Rise in malaria cases in the UK

28 April 2011 12:38

New figures showed a near-30% rise in the number of malaria cases over the past two years

New figures showed a near-30% rise in the number of malaria cases over the past two years

Britons planning to go abroad have been urged to seek travel advice and carry anti-malaria drugs with them, after new figures released by the Health Protection Agency (HPA) showed a near-30% rise in the number of infections over the past two years.

Those going abroad should also ensure that they have taken out comprehensive travel insurance to cover themselves for illness and other problems.

A total of 1,761 malaria cases were reported in the UK last year, compared with 1,495 in 2009 and 1,370 in 2008, according to the HPA figures, released to mark World Malaria Day.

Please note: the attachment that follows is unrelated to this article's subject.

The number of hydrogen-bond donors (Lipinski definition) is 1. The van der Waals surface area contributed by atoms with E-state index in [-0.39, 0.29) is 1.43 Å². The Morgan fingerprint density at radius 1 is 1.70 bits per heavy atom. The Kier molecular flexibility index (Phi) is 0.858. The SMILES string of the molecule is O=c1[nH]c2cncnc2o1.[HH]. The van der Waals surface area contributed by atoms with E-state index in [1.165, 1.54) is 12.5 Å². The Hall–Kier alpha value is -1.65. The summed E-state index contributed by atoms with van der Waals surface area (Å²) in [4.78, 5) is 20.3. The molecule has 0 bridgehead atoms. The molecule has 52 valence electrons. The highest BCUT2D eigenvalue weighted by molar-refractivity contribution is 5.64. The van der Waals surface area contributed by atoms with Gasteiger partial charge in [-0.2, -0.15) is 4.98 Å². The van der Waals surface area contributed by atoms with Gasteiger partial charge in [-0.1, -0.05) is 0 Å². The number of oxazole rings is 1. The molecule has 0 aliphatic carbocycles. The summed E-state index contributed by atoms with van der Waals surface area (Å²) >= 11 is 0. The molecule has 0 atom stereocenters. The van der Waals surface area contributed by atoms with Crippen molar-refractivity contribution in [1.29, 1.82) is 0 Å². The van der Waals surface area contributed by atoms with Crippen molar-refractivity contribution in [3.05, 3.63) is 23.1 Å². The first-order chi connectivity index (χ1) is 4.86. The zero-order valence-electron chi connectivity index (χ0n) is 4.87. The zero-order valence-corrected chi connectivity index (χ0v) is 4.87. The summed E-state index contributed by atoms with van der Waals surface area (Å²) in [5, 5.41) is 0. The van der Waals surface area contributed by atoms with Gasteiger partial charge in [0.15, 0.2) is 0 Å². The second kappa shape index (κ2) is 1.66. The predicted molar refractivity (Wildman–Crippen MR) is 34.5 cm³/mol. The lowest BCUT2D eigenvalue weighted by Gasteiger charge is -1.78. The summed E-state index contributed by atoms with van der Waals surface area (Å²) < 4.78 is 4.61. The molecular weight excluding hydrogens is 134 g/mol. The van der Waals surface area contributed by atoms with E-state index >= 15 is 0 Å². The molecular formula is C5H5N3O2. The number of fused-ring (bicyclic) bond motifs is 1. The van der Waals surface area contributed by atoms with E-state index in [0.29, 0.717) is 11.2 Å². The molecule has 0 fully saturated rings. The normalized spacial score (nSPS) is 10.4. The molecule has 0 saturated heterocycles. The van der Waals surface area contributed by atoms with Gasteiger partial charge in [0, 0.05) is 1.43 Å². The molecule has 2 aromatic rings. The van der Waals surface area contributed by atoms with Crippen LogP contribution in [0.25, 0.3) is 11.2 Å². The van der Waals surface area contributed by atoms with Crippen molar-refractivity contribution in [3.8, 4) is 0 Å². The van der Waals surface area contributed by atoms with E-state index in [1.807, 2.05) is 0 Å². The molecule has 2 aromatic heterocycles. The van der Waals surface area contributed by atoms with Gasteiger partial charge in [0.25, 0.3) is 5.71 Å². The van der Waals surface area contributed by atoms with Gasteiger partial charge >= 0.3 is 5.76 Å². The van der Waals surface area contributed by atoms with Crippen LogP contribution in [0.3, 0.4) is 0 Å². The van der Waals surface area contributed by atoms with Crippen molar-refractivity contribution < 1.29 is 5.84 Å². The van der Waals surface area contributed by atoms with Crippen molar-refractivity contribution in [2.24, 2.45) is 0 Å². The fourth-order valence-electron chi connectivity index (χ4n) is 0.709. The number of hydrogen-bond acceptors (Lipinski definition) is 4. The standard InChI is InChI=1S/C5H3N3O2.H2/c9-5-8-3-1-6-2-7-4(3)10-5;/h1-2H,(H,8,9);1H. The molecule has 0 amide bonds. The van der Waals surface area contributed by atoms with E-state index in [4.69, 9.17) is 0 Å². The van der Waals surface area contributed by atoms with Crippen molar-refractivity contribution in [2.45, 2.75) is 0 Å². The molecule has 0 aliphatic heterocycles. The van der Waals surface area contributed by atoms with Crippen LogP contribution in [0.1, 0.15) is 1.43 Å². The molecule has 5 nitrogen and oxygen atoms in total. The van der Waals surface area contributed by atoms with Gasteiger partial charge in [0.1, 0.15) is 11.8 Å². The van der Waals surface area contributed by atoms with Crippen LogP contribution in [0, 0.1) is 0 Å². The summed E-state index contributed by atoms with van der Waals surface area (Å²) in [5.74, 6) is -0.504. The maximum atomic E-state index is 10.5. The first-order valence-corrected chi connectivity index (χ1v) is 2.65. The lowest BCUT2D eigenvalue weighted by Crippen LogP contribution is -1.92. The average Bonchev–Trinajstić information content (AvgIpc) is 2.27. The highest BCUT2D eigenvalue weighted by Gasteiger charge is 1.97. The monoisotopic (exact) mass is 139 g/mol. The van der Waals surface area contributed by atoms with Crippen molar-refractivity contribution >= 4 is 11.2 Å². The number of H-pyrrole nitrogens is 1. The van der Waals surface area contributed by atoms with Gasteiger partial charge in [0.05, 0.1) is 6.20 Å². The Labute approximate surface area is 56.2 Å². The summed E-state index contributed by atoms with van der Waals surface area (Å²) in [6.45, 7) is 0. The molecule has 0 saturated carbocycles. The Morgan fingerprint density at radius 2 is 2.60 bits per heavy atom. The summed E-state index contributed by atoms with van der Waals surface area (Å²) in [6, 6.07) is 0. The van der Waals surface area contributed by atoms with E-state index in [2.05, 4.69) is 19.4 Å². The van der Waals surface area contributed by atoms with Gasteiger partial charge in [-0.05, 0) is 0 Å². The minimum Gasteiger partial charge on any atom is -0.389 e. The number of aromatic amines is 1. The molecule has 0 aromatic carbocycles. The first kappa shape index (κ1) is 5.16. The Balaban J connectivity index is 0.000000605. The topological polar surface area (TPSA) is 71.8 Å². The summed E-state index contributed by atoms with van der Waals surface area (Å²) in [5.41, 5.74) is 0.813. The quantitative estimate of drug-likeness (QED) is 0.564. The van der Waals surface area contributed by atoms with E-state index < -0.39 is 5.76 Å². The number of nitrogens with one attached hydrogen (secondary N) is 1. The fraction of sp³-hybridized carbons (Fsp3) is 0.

Of the 997 cases where information was available, 850 involved people who did not take anti-malaria drugs while on holiday or when visiting friends and family in places where the disease is prevalent.

Over the past 10 years, nearly 50% of malaria infections recorded in the UK occurred among people who visited West Africa and India.

Four out of 10 cases in 2010 were among UK residents who had visited Nigeria or Ghana, while over a tenth (11%) were among those who had travelled to India.

Malaria is spread by mosquitoes and it only takes one bite to become infected.

Five different types of anti-malaria drugs are available from UK GPs for Britons travelling abroad.

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